- While the Twins are currently pacing the pack for the second American League Wild Card spot, the team has gone without key slugger Miguel Sano. While he does seem to be improving from what has been called a “stress reaction” to his left shin, writes MLB.com’s Rhett Bollinger, Sano still hasn’t begun running or fielding. Manager Paul Molitor says things are “moving rather slowly” for the third baseman. Sano, 24, has turned in 475 plate appearances of .267/.356/.514 hitting with 28 home runs on the year, meaning the team is going without a middle-of-the-order bat that isn’t really replaceable. Given the nature of his injury, though, there’s likely not much that can be done but hope that he responds to treatment.
- The Angels are awaiting news from a re-examination of right-hander J.C. Ramirez after he underwent a platelet-rich plasma injection in his right elbow, Pedro Moura of the Los Angeles Times tweets. Ramirez, 29, had settled into a starting role for the club, providing 147 1/3 innings of 4.15 ERA ball to a rotation that badly needed it. That sets him up fairly well as a possible Super Two candidate; it remains to be seen whether Ramirez will qualify for arbitration after entering the year with 1.139 years of service. Given that he only just underwent that injection, though, it seems optimistic to expect that he’ll make it back to the mound in 2017.
- Meanwhile, fellow Angels righty Andrew Bailey is giving up any attempts to return in the present season, Moura further reports on Twitter. He will, however, attempt to get his shoulder back to health in order to return in 2018. Bailey had shown well for the Halos in a late-season stint last year and re-signed with the club for $1MM over the winter, but has managed only four major-league frames on the year. He’s set to return to the open market at the end of the season.
Six-time All-Star Joe Nathan will formally announce his retirement in a press conference at Target Field on Friday, the Twins announced. The Twins will not only host Nathan’s press conference, they’ll honor arguably the best reliever in franchise history in a pregame ceremony prior to Friday’s game against the Royals.
Nathan, 42, broke into the Majors as a 24-year-old with the Giants in 1999, but he didn’t establish himself as a quality big league reliever until his age-28 season in San Francisco. Few would’ve predicted that he’d go on to solidify himself as one of the best relievers on the planet in the years to come, but the Twins were the beneficiary of Nathan’s late-blooming right arm. Minnesota acquired Nathan, Francisco Liriano and right-hander Boof Bonser from the Giants in exchange for the final year of A.J. Pierzynski’s contract in a swap that would help to serve as a foundational move for a sustained run of division contenders in the final years of the Metrodome in Minneapolis.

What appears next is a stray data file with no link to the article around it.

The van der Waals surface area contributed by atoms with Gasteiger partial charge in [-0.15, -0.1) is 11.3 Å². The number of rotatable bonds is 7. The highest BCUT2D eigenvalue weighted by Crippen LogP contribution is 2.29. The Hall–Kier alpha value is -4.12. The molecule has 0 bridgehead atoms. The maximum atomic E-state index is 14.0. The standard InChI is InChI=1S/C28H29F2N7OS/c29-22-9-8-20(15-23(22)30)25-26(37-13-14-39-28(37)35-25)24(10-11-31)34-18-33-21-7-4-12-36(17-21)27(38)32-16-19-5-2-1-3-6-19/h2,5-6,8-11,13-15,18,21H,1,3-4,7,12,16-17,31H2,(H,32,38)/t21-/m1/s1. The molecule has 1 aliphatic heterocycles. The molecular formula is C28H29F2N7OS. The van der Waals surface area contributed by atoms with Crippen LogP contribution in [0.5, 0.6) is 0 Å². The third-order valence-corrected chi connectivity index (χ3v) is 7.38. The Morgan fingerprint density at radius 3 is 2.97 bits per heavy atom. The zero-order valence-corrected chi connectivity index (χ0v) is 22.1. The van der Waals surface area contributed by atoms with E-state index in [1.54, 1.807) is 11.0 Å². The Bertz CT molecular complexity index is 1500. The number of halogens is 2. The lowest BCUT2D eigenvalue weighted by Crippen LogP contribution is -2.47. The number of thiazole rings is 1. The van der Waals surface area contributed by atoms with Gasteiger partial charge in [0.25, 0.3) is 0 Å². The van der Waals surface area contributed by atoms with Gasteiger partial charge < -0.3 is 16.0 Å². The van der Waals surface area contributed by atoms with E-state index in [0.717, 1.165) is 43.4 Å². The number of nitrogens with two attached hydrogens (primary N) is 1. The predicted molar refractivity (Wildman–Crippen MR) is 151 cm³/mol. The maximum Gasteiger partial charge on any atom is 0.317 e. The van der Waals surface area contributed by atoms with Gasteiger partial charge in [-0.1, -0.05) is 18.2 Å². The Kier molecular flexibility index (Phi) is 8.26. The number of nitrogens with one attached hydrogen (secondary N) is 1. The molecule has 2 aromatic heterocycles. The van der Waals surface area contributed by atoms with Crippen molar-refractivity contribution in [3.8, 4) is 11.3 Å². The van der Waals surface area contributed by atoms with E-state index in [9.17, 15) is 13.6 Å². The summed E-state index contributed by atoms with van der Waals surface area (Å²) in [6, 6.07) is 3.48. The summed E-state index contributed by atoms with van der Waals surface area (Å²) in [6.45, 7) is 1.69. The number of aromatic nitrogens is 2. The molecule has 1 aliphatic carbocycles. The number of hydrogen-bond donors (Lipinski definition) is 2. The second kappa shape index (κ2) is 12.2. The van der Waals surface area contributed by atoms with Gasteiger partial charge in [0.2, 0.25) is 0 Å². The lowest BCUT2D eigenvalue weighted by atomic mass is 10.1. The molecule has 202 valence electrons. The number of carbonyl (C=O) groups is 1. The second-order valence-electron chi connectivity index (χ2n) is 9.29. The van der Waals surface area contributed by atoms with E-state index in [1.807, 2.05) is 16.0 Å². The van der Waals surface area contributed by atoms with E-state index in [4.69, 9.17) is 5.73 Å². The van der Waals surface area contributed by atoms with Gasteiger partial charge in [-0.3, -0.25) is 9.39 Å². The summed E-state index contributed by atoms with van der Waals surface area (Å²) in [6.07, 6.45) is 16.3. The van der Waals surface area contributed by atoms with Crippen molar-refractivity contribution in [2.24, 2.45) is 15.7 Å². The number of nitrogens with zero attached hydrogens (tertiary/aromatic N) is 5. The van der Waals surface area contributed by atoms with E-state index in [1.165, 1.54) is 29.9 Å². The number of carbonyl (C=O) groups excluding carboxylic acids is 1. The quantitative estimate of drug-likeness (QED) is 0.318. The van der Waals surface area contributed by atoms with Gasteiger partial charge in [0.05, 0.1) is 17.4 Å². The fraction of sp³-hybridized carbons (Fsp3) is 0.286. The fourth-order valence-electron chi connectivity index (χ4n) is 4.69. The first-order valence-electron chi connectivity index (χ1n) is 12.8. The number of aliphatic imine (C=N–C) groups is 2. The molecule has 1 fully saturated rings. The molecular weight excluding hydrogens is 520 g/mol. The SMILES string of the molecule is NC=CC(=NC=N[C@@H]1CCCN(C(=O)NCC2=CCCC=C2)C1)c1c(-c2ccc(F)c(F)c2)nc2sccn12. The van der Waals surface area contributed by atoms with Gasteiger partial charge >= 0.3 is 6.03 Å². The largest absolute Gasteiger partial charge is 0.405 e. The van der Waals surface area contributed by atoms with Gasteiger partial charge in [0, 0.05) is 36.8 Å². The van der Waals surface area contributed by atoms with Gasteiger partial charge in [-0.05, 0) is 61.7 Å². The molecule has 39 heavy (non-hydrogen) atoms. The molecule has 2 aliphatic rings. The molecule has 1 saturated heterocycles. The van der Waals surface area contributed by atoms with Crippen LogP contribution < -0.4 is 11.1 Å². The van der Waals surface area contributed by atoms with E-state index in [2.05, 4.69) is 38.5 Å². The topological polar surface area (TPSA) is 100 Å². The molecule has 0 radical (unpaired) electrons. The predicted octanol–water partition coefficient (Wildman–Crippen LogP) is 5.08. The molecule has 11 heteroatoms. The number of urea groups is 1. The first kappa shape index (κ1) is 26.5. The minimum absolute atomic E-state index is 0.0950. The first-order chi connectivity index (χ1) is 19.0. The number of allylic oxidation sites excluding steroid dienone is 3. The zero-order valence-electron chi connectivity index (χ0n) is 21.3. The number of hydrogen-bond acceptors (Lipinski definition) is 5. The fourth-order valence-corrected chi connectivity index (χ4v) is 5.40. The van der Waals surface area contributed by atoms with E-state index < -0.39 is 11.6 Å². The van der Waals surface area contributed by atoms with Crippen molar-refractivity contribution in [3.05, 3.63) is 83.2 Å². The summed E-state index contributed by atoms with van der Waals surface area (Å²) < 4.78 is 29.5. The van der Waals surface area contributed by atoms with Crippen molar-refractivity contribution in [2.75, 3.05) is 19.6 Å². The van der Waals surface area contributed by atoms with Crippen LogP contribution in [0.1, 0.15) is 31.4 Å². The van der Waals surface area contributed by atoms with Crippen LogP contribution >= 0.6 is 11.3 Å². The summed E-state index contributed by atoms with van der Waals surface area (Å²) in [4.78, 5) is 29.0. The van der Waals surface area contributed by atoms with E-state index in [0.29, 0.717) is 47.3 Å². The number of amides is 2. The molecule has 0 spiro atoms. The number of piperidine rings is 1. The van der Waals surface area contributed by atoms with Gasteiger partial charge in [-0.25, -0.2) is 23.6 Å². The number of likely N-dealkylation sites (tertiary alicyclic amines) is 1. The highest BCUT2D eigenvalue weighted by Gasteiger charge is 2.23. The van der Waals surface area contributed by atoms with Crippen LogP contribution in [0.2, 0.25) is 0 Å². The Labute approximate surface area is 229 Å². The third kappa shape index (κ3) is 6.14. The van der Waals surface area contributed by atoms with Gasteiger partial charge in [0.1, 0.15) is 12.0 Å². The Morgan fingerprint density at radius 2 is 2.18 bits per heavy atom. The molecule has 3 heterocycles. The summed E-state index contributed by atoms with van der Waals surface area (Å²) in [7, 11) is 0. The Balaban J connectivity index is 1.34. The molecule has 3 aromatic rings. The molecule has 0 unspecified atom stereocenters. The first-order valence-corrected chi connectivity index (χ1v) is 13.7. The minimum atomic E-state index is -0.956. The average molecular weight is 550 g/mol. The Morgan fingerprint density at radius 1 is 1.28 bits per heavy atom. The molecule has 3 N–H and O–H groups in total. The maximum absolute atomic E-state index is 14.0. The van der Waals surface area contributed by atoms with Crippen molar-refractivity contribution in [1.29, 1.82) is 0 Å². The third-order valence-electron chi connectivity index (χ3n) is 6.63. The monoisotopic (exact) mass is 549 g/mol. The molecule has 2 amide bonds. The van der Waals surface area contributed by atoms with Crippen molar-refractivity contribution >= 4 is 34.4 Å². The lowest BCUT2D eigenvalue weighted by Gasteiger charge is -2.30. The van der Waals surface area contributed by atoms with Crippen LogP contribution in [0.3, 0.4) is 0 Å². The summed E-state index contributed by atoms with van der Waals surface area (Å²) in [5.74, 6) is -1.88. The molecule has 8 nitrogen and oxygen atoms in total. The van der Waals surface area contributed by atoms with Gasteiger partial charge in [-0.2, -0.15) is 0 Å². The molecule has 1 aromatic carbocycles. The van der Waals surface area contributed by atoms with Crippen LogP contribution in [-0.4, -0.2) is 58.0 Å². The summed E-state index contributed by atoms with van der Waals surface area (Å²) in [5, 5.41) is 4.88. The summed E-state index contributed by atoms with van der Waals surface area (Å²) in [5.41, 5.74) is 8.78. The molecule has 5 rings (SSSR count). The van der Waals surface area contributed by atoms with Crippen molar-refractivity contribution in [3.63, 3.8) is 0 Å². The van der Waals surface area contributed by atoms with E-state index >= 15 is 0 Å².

Nathan spent eight years in a Twins uniform (though his 2010 season was lost to Tommy John surgery), during which time he posted a sensational 2.16 ERA with averages of 10.9 strikeouts and 2.6 walks per nine innings pitched. From 2004-09, in particular, Nathan dominated to the tune of a 1.87 ERA with an average of 41 saves per season. Overall, Nathan saved 260 games for the Twins from 2004-11, helping Minnesota to the postseason in 2004, 2006 and 2009 (in addition to a Game 163 playoff against the White Sox in 2008).
Following his time in Minnesota, he enjoyed two excellent seasons with the Rangers before signing one last significant contract: a two-year deal with the Tigers. Nathan struggled in his first season in Detroit, then missed nearly the entire second season of that pact due to another Tommy John surgery.
Undeterred by another UCL tear at the age of 40, Nathan rehabbed his elbow and worked his way back to the big leagues at the tail end of the 2016 season, tossing a combined 6 1/3 scoreless innings for the Cubs and the Giants. He inked a minor league deal with the Nationals this winter but wasn’t able to crack the team’s big league roster in Spring Training. After two months pitching for Washington’s Triple-A affiliate, Nathan requested his release.
Nathan’s career will officially come to a close with a 64-34 record and 377 saves. He’ll retire with a lifetime 2.87 ERA, 9.5 K/9, 3.4 BB/9, roughly 27 wins above replacement under his belt (per rWAR and RA9-WAR) and more than $86MM in career earnings. Twins fans will remember Nathan for his quirks on the mound, his leadership on the pitching staff and one of the most prolonged stretches of dominance of any pitcher in Twins history. Congratulations to Joe on an outstanding career.